Although for some, three weeks here may have felt extensive, both Ahmed and I realized it was not very long to learn and research all that I had come here for. We both wanted to make the most of my time which meant learning everything I could about how the organization works and helping with the diversity of tasks they seek to perform on a daily basis.

From hands on data collection of sea-grass surveys, turtle measurements and recording sightings (both personally and from visitors) to working alongside local hotels to educate both local employees and visitors. Though everyday was a learning experience, I found these particular activities boosted my understanding and awareness of how the organization works in terms of in the field action, as well as deepening my interest and excitement about the marine environment.

Marine turtle monitoring in Marsa Abu Dabbab

One of the most important day-to-day activities undertaken by the RED SEA PROJECT™ team is the data collection on turtles in the region for the RED SEA TURTLES PROJECT™. This involves taking photos or videos of the resident (and visiting) turtles in Marsa Abu Dabbab, or wherever we are diving. These are then uploaded to the Artificial Intelligence program for identification. This is done by recognizing the individual patterns on turtle’s body. Noting when and where they were sighted (depth and time), the gender, size and species also helps with this identification and building data on turtles in the region.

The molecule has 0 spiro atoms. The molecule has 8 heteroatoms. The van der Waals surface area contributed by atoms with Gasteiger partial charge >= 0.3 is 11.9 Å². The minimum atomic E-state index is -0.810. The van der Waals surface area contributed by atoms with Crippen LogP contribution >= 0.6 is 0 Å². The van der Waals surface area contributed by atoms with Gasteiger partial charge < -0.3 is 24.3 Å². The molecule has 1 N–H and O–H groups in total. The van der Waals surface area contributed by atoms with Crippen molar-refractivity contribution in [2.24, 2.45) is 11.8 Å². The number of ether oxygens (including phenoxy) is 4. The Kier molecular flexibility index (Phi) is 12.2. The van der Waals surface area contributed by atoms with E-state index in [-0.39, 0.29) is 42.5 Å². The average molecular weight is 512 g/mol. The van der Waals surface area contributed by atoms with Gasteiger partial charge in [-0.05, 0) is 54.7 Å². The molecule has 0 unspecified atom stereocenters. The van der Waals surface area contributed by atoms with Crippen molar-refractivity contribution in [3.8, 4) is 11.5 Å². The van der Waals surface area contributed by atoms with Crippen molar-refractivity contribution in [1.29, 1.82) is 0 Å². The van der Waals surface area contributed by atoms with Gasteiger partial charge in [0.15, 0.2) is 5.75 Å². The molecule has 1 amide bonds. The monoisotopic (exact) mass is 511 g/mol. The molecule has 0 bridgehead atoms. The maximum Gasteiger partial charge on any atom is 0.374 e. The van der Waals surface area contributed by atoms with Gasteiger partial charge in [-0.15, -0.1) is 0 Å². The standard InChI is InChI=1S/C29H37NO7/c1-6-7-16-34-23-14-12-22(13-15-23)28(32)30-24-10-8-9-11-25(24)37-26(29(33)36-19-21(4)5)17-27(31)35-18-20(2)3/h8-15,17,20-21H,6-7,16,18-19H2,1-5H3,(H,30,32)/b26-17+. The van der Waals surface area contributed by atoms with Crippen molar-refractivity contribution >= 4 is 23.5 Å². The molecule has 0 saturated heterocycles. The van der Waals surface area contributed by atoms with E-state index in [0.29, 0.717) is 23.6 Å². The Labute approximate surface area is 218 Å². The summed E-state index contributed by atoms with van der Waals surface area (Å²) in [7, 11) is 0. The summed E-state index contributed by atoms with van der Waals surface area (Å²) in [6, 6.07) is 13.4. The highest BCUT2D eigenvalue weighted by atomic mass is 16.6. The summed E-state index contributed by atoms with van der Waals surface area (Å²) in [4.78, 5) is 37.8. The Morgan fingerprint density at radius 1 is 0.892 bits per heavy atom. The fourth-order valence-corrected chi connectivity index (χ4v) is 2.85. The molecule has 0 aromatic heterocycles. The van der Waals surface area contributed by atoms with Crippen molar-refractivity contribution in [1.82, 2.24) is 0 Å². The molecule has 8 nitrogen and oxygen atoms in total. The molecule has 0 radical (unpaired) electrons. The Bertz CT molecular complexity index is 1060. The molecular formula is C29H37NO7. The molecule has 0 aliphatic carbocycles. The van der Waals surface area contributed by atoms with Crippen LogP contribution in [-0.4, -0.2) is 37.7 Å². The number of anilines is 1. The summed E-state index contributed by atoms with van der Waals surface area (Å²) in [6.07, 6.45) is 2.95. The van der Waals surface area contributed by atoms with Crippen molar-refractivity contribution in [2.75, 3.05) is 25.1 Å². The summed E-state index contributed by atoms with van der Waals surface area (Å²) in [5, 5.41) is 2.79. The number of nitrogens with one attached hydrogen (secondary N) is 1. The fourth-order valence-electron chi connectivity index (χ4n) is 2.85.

Coral Reef Survey in Sha'ab Sataya

We also encouraged divers to do the same, submitting their own photos or videos to Report Sightings program. One day I spent two hours head down, swimming transects of the bay looking for new turtles to identify and record. Overall, the aim is to collect as much data on the turtles as possible, identifying their condition and activities to understand their lifestyle patterns and develop actionable plans for their conservation.

Dugongs monitoring - RED SEA DUGONG PROJECT™

Turtles were not the only local residents of the bay, another rare species that come to feast on the sea grass meadows are Dugongs, otherwise known as sea cows. These mammals are not only rare, but hard to find and extremely difficult to identify as they are cautious of both humans and loud noises (a major issue with recreational and industrial boating activities). However, on my second-to-last day of the internship, I was lucky enough to see two dugongs. One from the dive boat and one after sliding delicately into the water making sure not to make any sudden movement, only catching a glimpse of the dorsal fin as it swum deeper down into the ocean. Knowing how rare dugongs are, this was a magical experience.

Some of the more common, but still exciting sightings I made whilst diving on the North and South reef, as well as across the seagrass meadows, were the white spotted eagle rays - a mother and daughter (only a little bigger than my forearm) - that glided around us on several occasions. The cauliflower jellyfish we came across was another favourite; a majestic, flowing creature I could have watched for hours. Diving in the early morning or late afternoon, we came across shoals of fusiliers, angelfish and trevallies feeding in the lowering sunlight. Throughout my time in Marsa Abu Dabbab, I worked on my fish identification skills as a part of my PADI advanced open water qualification, also learning how to cave dive, deep dive, dive in currents and dive from the beach. At the end of the two weeks, I had learnt so many new things I didn’t know how to explain everything to my family when I got back!

A little further afield, was another key part of the RED SEA DOLPHINS PROJECT™ – dolphin identification and education on their conservation. The Red Sea is home to sixteen species of dolphins. Eight of these are regularly observed: common bottlenose dolphin, Indo-pacific bottlenose dolphin, spinner dolphin, Pantropical spotted dolphin, false killer whale, Risso’s Dolphin, humpback Dolphin, and Bryde’s Whale. The other eight are considered rare.